Making the Most of Muck (sermon redux)

April 28, 2024

First Unitarian Universalist Society Burlington

Before I attended, I had read the synopsis for the musical, thinking it might be helpful, like anytime I go see Shakespeare. So I knew it would end tragically.

I feel the need to warn you, especially since the Flynn announced last week that the Broadway show, Hadestown, is coming to Burlington in October: this sermon contains spoilers for that musical. 

Now, I don’t feel badly about this, because the show is based on an ancient Greek myth that has been around for a very long time, …

And still, the music and the acting and the set and the theatrics of it all, the energy and music vibrating in my body and throughout the audience, the hope of collective liberation that rose up as the narrative reached a crescendo ~ all that enthralled so much that when the ending came, I could not believe it.

I could not believe that the lovers were permanently and irrevocably separated. I was devastated. It did not matter that I knew it ahead of time. It did not matter that it was a story being told on stage. I was suffering along with the characters.

I sat in my seat, tears streaming down my cheek. I thought if I was still enough, disbelieving enough, a surprise ending would appear, perhaps stage left, saving me from despondency.

Such things happen often in Hollywood and sometimes on Broadway, but it did not happen. Orpheus looked back, and in so doing, consigned his beloved Eurydice to live in hell for eternity.

This is not what I wanted for Orpheus and Eurydice.

It is not what I want for me. Or for you. It is not what I want for the generations to come. It is not what I want for any creature, near or far, known or unknown. It is not what I want for this magnificent planet.

Back in the theater, realizing the playwright was staying true to the myth (which I respect), I held my breath. I waited. And I wanted. Oh, did I want a different ending.

Then I remembered to breathe. And I did so, in and out. It was then that I could watch my wanting. It was then I observed my longing for something different than what was. It was then that the tragedy was still WITH me, but it was no longer IN me.

Then the narrator, Hermes, confirmed for the whole audience:

It’s a sad song. It’s a sad tale. It’s a tragedy. It’s a sad song. But we sing it anyway. ‘Cause here’s the thing: to know how it ends and still begin to sing it again.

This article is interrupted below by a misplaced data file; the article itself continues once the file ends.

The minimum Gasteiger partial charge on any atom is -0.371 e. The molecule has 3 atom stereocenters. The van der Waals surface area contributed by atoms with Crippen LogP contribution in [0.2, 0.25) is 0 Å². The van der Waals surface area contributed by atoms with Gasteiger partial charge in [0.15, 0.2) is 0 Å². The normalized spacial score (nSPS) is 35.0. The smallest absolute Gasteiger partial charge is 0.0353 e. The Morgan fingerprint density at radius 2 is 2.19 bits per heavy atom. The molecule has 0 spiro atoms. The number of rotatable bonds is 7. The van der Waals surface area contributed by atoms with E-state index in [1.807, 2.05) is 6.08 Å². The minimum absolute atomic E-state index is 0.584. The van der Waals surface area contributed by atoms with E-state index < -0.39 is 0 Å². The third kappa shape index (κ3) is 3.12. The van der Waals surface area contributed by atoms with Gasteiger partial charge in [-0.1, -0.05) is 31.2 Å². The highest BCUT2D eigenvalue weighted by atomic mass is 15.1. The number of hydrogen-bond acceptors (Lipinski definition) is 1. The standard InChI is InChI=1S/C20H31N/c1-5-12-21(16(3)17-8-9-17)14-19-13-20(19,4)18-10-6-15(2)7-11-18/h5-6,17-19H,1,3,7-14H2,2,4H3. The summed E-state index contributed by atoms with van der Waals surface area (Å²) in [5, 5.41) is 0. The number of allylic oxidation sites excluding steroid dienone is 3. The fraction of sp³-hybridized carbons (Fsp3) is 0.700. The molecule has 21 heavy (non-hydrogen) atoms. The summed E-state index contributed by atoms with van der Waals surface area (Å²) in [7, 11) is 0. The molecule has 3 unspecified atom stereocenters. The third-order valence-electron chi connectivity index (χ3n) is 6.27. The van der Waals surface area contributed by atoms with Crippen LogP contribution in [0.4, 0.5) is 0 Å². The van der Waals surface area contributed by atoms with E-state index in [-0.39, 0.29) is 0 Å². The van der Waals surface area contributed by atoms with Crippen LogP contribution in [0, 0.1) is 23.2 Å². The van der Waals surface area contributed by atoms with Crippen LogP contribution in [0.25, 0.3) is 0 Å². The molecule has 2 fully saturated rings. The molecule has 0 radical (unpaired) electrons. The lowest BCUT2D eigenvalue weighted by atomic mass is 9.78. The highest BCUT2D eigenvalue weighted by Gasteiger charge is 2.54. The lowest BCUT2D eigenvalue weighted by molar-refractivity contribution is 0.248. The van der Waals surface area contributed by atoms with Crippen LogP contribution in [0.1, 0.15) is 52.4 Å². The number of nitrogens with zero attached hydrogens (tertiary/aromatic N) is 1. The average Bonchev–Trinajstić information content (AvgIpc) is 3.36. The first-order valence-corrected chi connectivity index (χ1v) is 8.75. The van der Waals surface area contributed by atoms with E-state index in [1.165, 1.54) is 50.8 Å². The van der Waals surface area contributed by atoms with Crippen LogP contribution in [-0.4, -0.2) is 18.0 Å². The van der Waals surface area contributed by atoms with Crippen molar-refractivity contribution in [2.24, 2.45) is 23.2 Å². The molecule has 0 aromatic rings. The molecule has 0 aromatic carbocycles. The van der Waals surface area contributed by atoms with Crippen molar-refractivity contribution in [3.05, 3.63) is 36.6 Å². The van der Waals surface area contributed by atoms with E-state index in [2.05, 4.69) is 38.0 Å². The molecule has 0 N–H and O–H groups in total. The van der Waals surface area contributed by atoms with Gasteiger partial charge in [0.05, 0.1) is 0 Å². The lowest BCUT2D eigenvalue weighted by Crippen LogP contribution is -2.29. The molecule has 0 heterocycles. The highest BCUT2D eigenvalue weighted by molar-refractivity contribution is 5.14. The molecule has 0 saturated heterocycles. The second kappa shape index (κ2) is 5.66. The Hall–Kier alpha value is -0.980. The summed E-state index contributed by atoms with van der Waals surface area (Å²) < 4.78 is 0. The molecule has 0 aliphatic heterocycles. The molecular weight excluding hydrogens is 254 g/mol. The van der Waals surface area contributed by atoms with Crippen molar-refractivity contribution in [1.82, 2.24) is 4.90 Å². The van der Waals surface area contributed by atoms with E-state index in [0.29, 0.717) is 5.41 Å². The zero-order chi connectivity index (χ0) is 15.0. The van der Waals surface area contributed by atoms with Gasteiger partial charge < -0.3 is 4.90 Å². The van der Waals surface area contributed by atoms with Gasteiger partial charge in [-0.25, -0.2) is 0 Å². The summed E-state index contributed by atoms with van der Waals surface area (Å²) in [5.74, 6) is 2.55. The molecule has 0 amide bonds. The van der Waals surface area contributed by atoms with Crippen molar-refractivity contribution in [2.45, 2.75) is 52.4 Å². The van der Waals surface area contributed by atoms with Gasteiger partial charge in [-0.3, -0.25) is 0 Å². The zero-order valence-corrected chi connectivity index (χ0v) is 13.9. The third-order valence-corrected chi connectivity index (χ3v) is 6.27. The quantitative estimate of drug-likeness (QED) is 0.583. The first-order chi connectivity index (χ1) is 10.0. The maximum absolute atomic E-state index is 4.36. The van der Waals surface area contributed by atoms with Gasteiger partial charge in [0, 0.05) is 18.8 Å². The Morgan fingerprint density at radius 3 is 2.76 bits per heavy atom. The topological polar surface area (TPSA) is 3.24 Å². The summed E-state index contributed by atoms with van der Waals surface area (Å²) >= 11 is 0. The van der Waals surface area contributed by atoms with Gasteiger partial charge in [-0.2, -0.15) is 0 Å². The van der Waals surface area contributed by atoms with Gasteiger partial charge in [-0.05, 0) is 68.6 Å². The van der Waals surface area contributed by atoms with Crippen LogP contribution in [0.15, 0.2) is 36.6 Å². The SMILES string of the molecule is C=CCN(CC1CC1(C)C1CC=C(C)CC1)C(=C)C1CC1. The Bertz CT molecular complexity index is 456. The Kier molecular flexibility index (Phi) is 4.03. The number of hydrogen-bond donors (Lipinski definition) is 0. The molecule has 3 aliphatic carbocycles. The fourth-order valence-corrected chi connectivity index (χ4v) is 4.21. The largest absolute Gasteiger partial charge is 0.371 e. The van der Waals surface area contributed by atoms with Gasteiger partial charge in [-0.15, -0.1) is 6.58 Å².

What are we to do with tragedy? With suffering?

Are we to walk up a daunting number of nearly impossible stairs spiraling along a sheer-sided volcanic plug on tiled steps that are wet with rain, monkey pee and poo? Only to realize once we reach the top, the only way down is back the same way?

Are we to keep living in a world on fire in these mortal bodies that give so much, but also take so much from us, of us?  This mortal life is full of tragedy and suffering, though some of us may call it by a different name. 

We just might call it muck.

I have heard some people who are unfamiliar with Buddhism, or familiar in only a cursory way, say this coarse generalization: that Buddhism “believes” that life is suffering, like there’s an “amen” at the end of that statement. If this were the case, it would be such a downer, so they want to keep their distance, because, well, that’s such a downer.

In fact, Buddhism does begin with Buddha’s statement that life is suffering. But that is just ONE of the Four Noble truths. Starting and stopping there is like starting and stopping with the first of the Twelve Steps – admit you have a problem and that life has become unmanageable – and call it done. In the world of recovery, there are eleven more steps.

And in Buddhism, there are three more Noble Truths:

Yes, the first is that life is suffering. In Pali, the word is “dukkah.”(which sounds alot like monkey poo)

The Second Noble Truth names the CAUSE of dukkah, of suffering.

The Third Noble Truth, having named what causes suffering, proclaims that suffering can cease.

And the Fourth Noble Truth is the path to bring that suffering to an end.

This is a good reminder that it can be problematic to think you know everything, when you know things only in part.

Suffering IS a big word. It’s intimidating. It’s heavy. It’s…a downer. Not to mention there are theologies out there that pair suffering with redemption in a way that is highly problematic. There are good reasons to give it a wide berth. 

So, what if we agree on a different word? What if we were to say that all of us encounter muck in our lives? 

Sometimes it’s personal. Sometimes it’s interpersonal.  Sometimes its source is random and sometimes it is intended and cruel. Sometimes it comes from systemic oppression, adding both acute challenges and chronic layers of barrier, external and internal.

How do we make the most of muck? Especially since it is April in Vermont – mud season. Especially since our Earth Teacher this past month has been…yes…mud.

The late Buddhist monk, the wise teacher, Thich Nhat Hanh, tells us that without mud, there is no lotus.  Without the very smelly mud, there is no fragrant, beautiful flower. That the path of transforming suffering is possible and is within us, accessible through the practice of mindfulness.

It’s that breath that allows just enough space for us to know that there is suffering, but it is not the defining aspect of ourselves.

It’s that breath that allows us to know that suffering is temporary ~ that it gives way to joy, or to a neutral state. Just as joy gives way, and neutral states give way. It’s the sad song of our mortal lives.

It’s that breath that allows us to see that suffering and happiness are not polar opposites, but woven of the same cloth.